Want to Be a Remote Software Developer? — Avoid These Things
Want to Be a Remote Software Developer? — Avoid These Things
Tips for being a successful and productive remote software developer.
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In my opinion, being a software developer is the best job in the world. One of the reasons is the flexibility — all you need is a laptop and you can work and live anywhere in the world. I’ve had the pleasure of working from the back of an RV with a beautiful mountain backdrop in Utah, to pushing code while on a white sand beach in Thailand, overlooking crystal clear turquoise waters. I’ve worked for many years as a remote developer and have also had the opportunity to work with other remote developers at that time. While many people talk about the things you need to do as a remote developer, no one talks about the things you shouldn’t do. Today, I’ll share my top 5 things you shouldn’t do if you plan on being a successful remote software developer.
1. Don’t Treat Remote Work Any Differently Than If You Were Going Into an Office
A lot of people confuse the concept of working remotely with having unlimited freedom to do whatever they want. This is not the case at all. The developers I know who have been able to successfully transition to being fully remote always have worked at the back of their minds. Though they may not be physically in the office, they are still very committed to their jobs and the success of the company. Just because you’re remote doesn’t mean you have fewer responsibilities than your peers who are in the office or that you should act any differently.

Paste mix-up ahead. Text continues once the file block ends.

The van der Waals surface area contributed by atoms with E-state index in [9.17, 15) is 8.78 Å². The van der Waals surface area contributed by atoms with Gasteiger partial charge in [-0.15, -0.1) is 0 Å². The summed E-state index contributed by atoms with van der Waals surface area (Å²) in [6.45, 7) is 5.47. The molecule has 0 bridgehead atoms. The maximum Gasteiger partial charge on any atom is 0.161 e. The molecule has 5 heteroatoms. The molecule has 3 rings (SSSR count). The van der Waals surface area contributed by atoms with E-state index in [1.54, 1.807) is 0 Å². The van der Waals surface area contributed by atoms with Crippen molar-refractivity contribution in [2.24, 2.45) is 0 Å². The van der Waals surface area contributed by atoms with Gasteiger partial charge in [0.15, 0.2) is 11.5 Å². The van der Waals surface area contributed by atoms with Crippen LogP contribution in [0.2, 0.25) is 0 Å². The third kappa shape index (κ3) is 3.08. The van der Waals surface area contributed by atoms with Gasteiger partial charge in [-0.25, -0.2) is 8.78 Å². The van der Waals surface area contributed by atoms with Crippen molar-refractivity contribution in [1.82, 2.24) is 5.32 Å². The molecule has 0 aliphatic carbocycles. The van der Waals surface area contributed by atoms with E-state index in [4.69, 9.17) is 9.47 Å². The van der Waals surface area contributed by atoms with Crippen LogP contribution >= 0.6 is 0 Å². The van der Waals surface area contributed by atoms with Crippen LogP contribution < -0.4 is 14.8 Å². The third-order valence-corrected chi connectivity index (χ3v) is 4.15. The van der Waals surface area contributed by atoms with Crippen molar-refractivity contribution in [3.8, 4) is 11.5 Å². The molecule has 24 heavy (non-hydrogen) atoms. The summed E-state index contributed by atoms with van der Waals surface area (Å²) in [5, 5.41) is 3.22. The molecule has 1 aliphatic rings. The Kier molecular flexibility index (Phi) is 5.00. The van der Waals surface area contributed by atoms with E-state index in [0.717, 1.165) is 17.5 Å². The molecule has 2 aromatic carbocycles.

2. Don’t Do Just the Bare Minimum
It’s easy to be distracted by a new surrounding and therefore be inclined to prioritize leisure overwork. The best remote developers I know are cognizant of this danger and ensure that they don’t let it affect their jobs. To show you’re engaged don’t just do what’s minimally required for the job.
Devote some spare time to help out the company with any side projects and/or any processes that can be streamlined. Are the tests on the build server failing intermittently? Devote some time after work to investigate and fix it. Learned a new framework while working on a feature at work? Take some extra time to prepare some slides and volunteer to give a lunch and learn to the team. Or perhaps you can leverage your situation to help out the team. If you are on a different timezone than the rest of the team, you can offer to be on standby to support any production issues.
3. Avoid Staying Stagnant — Don’t Stop Learning!
Being remote has its benefits; however, when it comes to knowledge sharing, a lot of that happens during face to face interactions and collaborations. Being remote hinders this. Though there are tools to help with pair programming, I find that information sharing and transfer is still best shared with in person. With this in mind, it’s easy to see that remote developers have a disadvantage when it comes to keeping up to date with the latest and greatest developments and technologies. In order to be on top of things when it comes to new technologies, great remote workers spend their off time polishing their skills and honing their craft. Whether it’s spending a few weekends a month learning about new concepts such as machine learning or cryptocurrencies, going to hackathons/meetups and learning new tools and skills, or spending some time writing technical, do not stay stagnant.